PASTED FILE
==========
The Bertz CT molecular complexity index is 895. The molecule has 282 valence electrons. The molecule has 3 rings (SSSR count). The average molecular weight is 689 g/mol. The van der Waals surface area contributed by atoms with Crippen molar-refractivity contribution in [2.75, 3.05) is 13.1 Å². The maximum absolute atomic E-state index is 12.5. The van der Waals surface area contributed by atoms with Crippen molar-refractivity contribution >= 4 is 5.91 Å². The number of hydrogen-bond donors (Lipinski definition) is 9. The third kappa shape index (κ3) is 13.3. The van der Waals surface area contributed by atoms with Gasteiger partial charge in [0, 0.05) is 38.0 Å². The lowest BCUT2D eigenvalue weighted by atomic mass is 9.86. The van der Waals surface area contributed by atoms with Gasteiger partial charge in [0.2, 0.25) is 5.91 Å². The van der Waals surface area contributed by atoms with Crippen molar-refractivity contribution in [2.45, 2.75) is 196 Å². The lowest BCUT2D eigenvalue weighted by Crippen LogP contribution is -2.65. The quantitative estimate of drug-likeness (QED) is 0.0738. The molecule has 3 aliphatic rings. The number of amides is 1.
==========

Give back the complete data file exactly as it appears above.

The Bertz CT molecular complexity index is 895. The molecule has 282 valence electrons. The molecule has 3 rings (SSSR count). The average molecular weight is 689 g/mol. The van der Waals surface area contributed by atoms with Crippen molar-refractivity contribution in [2.75, 3.05) is 13.1 Å². The maximum absolute atomic E-state index is 12.5. The van der Waals surface area contributed by atoms with Crippen molar-refractivity contribution >= 4 is 5.91 Å². The number of hydrogen-bond donors (Lipinski definition) is 9. The third kappa shape index (κ3) is 13.3. The van der Waals surface area contributed by atoms with Gasteiger partial charge in [0, 0.05) is 38.0 Å². The lowest BCUT2D eigenvalue weighted by atomic mass is 9.86. The van der Waals surface area contributed by atoms with Gasteiger partial charge in [0.2, 0.25) is 5.91 Å². The van der Waals surface area contributed by atoms with Crippen molar-refractivity contribution in [2.45, 2.75) is 196 Å². The lowest BCUT2D eigenvalue weighted by Crippen LogP contribution is -2.65. The quantitative estimate of drug-likeness (QED) is 0.0738. The molecule has 3 aliphatic rings. The number of amides is 1.